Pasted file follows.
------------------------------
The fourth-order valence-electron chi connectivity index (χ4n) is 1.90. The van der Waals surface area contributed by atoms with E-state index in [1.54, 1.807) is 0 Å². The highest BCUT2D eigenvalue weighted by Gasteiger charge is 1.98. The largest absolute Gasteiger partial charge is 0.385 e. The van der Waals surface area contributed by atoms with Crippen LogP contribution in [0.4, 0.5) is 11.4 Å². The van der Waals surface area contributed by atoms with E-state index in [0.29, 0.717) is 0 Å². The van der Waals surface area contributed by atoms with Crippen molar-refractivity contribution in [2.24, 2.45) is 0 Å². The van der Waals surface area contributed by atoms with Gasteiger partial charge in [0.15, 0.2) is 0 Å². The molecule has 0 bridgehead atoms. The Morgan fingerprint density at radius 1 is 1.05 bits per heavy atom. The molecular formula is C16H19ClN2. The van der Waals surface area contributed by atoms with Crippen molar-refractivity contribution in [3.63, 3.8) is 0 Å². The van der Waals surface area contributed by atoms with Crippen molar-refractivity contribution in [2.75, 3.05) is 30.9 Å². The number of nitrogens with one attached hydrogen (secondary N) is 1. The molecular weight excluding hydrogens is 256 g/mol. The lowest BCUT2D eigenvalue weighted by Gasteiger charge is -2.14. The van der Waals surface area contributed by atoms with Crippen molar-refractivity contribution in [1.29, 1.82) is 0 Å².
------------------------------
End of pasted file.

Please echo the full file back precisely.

The fourth-order valence-electron chi connectivity index (χ4n) is 1.90. The van der Waals surface area contributed by atoms with E-state index in [1.54, 1.807) is 0 Å². The highest BCUT2D eigenvalue weighted by Gasteiger charge is 1.98. The largest absolute Gasteiger partial charge is 0.385 e. The van der Waals surface area contributed by atoms with Crippen LogP contribution in [0.4, 0.5) is 11.4 Å². The van der Waals surface area contributed by atoms with E-state index in [0.29, 0.717) is 0 Å². The van der Waals surface area contributed by atoms with Crippen molar-refractivity contribution in [2.24, 2.45) is 0 Å². The van der Waals surface area contributed by atoms with Gasteiger partial charge in [0.15, 0.2) is 0 Å². The molecule has 0 bridgehead atoms. The Morgan fingerprint density at radius 1 is 1.05 bits per heavy atom. The molecular formula is C16H19ClN2. The van der Waals surface area contributed by atoms with Crippen molar-refractivity contribution in [3.63, 3.8) is 0 Å². The van der Waals surface area contributed by atoms with Crippen molar-refractivity contribution in [2.75, 3.05) is 30.9 Å². The number of nitrogens with one attached hydrogen (secondary N) is 1. The molecular weight excluding hydrogens is 256 g/mol. The lowest BCUT2D eigenvalue weighted by Gasteiger charge is -2.14. The van der Waals surface area contributed by atoms with Crippen molar-refractivity contribution in [1.29, 1.82) is 0 Å².